CTI joins ASEAN States to imagine torture-free societies

On 3 December 2020, the Head of the CTI Secretariat, Dr. Alice Edwards, contributed to a consultation of the ASEAN Intergovernmental Commission on Human Rights (AICHR) on the Implementation of Article 14 of the ASEAN Human Rights Declaration.


The consultation took place in Jakarta, Indonesia and virtually on 3-4 December 2020, at the initiative of the Representative of Indonesia to the AICHR, H.E. Yuyun Wahyuningrum. It gathered representatives of Member States of the Association of Southeast Asian Nations (ASEAN), as well as ASEAN bodies, international organisations, civil society, other partnering governments and experts in the field of torture prevention. Its aim was to develop a common understanding of Article 14 of the ASEAN Human Rights Declaration (AHRD), which guarantees the right to be free from torture and other cruel, inhuman or degrading treatment or punishment, and to operationalise a “prevention culture” in ASEAN countries.

The ASEAN Declaration on Culture of Prevention for a Peaceful, Inclusive, Resilient, Healthy and Harmonious Society of November 2017, is a roadmap for ASEAN Members towards a culture of prevention, requiring a “a mind-set change from a reactive to a preventive approach.”

Speaking during Session 2 on “Strategies to Deal with Contemporary Challenges in Preventing and Countering Torture”, Dr. Edwards underlined the importance of all ASEAN States ratifying the UN Convention against Torture (UNCAT). Noting that Article 14 of the ASEAN Declaration reiterates the universally accepted prohibition against torture and ill-treatment, she raised concern that without all ASEAN Member States as parties to UNCAT, there can be a misperception of asymmetry of obligations and understandings.

Several ASEAN Member States already have anti torture laws and regulations in place. This positive trend shows a shift in policy from a reactive approach to incidents of torture and ill-treatment to a preventive approach, including criminalising and prosecuting acts of torture. Apart from legislation, Edwards referred to a wide number of practical measures that States can put in place to prevent torture and ill-treatment, minimise the risks of misconduct as well as de-incentivise negative behaviour. She highlighted:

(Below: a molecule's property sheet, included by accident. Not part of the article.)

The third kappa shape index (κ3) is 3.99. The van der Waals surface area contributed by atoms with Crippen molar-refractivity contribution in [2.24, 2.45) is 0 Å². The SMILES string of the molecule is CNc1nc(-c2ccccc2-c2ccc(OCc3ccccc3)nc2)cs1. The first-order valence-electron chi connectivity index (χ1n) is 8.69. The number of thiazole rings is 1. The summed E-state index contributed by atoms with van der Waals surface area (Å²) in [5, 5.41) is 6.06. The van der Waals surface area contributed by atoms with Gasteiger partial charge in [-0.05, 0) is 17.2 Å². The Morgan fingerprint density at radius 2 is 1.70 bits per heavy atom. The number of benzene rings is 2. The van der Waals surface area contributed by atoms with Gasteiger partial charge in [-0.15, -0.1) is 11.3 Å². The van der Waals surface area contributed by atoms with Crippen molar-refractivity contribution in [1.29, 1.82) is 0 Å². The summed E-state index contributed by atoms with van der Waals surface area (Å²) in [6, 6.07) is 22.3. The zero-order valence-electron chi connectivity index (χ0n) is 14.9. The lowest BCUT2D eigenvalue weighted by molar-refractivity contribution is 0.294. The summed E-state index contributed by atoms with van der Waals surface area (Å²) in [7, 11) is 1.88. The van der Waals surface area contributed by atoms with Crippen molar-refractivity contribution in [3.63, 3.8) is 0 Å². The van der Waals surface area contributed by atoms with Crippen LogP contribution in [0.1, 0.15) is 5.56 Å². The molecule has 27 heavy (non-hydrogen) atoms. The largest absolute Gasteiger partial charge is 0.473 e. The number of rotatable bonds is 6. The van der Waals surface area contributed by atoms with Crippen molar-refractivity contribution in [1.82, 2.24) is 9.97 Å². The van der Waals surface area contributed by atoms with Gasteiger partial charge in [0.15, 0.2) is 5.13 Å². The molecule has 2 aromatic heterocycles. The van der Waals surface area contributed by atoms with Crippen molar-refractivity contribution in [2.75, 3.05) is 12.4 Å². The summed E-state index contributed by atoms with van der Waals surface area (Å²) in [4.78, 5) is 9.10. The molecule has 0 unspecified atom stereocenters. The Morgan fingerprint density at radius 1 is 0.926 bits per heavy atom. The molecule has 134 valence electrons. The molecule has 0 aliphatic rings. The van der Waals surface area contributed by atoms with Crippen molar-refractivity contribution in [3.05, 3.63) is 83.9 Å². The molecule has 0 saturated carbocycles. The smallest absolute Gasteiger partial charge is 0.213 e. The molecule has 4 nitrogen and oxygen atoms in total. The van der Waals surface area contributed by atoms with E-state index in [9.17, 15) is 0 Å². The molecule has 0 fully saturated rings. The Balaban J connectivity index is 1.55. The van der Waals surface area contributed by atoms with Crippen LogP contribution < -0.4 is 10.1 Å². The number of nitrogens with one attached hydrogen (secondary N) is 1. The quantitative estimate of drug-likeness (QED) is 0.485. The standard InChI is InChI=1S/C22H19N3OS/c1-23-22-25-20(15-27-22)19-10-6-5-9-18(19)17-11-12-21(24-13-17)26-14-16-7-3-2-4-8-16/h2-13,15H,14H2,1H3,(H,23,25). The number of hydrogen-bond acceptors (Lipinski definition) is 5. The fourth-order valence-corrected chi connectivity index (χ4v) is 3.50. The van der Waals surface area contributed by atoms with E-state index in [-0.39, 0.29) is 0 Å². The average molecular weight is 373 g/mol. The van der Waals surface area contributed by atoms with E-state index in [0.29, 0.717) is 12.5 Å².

• Representative recruitment and promotions criteria, so that police services represent the communities they serve and safeguard credibility and trust within the community,
  • Communication strategies that engage and seek the views of the community in policing strategies and priorities and inform the public about positive actions taken, especially in the era of social media where police actions are widely broadcast, and
  • Adopting low cost practices and techniques such as investigative interviewing, rather than resorting to heavy-handed and coercive interrogation techniques.

This AICHR consultation builds on previous initiatives in the region, including the CTI Regional Seminar on “Sharing Experiences and Building State Capacity in South East Asia and the wider Asia-Pacific Region: Strengthening Institutional and Legislative Frameworks for Effective Law Enforcement”, hosted by Indonesia as a CTI Core State, and held in Bali, Indonesia, in November 2019. In 2021, CTI will be organising an event on police professionalism and investigative interviewing, as part of its capacity building engagement in the region and in follow-up to the Bali Regional Seminar.

During the course of 2021, CTI will also start releasing several chapters of a new police resource kit for human rights-based and professional policing, which will also reflect good practices adopted by ASEAN Member States. Edwards encouraged ASEAN Member States to share their experiences with CTI.

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